Discover our innovative approach to chaos testing: a journey from traditional methods to a dynamic, production-like environment. Learn how we enhance resilience, conduct comprehensive experiments, and prepare for any scenario.
In this article, we aim to guide you through our previous load and chaos testing setup (which you can read about in an old post here!). We will then highlight the numerous improvements we have implemented over the past year and introduce the new options we have now at our disposal to enhance the reliability and resilience of our services.
Started from the Bottom…
Well, not exactly the bottom, but you get the idea.
Consider this a TL;DR of our previous approach. For a more detailed description, please check out the previous post before continuing -> Link.
Our original chaos testing method involved repurposing our existing load testing setup. We incorporated Toxyproxy to trigger failure scenarios like packet loss, delays, latency, and outright connection drops. Additionally, we used Python and Bash scripting to simulate other scenarios, such as database failovers in AWS. Everything was neatly integrated into execution pipelines, allowing teams to trigger tests manually or on a schedule.
While this approach was effective for a time and still has its uses, it also had clear limitations that needed addressing:
- The applications were tested in isolation with all dependencies mocked.
- We couldn’t assess the impact of a failure in one application on others, as everything was isolated.
- There was no centralized repository for experiments. Although we provided Terraform files for teams to create necessary pipelines, this led to redundancy and made maintenance more challenging than necessary.
Now We (are) Here
In December 2022, our team initiated plans for a new and innovative approach to chaos testing. This strategy was designed to overcome some of the limitations we previously faced and to expand our testing capabilities.
Limitations and Approach
One significant limitation we faced was the inability to run chaos tests in production. Understandably, there’s a cautious approach to this – as confident as we are in our system’s robustness (knocking on wood here), the last thing we want is to unintentionally disrupt services, like preventing our families from ordering dinner.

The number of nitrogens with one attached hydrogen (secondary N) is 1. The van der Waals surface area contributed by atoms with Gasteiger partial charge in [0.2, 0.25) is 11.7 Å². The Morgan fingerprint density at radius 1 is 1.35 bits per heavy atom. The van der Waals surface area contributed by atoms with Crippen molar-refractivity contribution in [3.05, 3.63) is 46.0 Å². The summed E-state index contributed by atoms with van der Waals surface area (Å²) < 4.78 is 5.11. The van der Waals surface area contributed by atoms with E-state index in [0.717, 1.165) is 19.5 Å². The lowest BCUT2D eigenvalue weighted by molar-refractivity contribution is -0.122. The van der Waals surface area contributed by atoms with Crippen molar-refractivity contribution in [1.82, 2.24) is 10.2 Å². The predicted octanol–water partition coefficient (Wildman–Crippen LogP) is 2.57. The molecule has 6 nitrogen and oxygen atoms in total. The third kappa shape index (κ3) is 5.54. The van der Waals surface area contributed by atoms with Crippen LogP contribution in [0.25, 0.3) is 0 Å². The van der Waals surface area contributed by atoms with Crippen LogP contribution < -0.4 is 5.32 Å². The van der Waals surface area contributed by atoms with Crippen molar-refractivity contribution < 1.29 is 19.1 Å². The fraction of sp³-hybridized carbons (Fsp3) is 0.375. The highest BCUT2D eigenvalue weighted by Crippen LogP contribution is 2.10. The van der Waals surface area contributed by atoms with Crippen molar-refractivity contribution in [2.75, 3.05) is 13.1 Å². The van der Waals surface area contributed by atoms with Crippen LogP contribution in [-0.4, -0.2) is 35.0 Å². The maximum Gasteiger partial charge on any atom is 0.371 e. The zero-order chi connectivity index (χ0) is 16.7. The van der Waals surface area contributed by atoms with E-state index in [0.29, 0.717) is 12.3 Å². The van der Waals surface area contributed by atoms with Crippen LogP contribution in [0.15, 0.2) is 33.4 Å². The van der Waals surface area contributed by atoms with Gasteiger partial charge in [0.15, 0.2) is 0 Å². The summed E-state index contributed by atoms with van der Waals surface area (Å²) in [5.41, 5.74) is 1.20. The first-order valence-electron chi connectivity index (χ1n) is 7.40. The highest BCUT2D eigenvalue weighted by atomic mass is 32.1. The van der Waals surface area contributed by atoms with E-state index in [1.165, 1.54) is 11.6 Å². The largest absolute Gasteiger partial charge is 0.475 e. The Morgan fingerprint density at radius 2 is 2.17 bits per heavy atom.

So, we opted for the next best solution. We created an environment so closely resembling our production system that it’s almost indistinguishable – I could probably order a burger from it, and it would taste just as good.
Key features of this environment include:
- Integration of all critical applications within our tribe, encompassing everything necessary for restaurant creation and operation, order delivery (of all types), and front-end applications across Android, web, and Windows clients.
- Minimal use of mock-ups, ensuring applications interact as they would in production. This extends to databases, caches, and gateways. Beyond our tribe’s control, we use Wiremock to simulate the behaviour of external applications.
- Traffic levels and patterns are carefully calibrated to mirror those in the production environment, including request handling latency.
- The same alerting system is used. If a scenario like a pod crash or high error rate triggers a Slack alert in production, it will do the same in our test environment.
- Cost-effectiveness is prioritized by operating this environment only during business hours as needed.
Now, you might be wondering, “Is this really comparable to a production environment? Can insights from this chaos environment be effectively applied to production?”
And the answer to that is… Yes.
There are only two major distinctions between our production environment (on the left) and our chaos environment (on the right):
- Operational Hours: The chaos environment is operational for only a limited number of hours each day.
- Number of Connected Devices (Restaurants): In the chaos environment, we don’t require the same tens of thousands of restaurants connected as in production. Instead, we maintain a sufficient number to bypass all caching. These fewer restaurants generate a higher volume of orders per minute, ensuring that the overall traffic levels are comparable between both environments.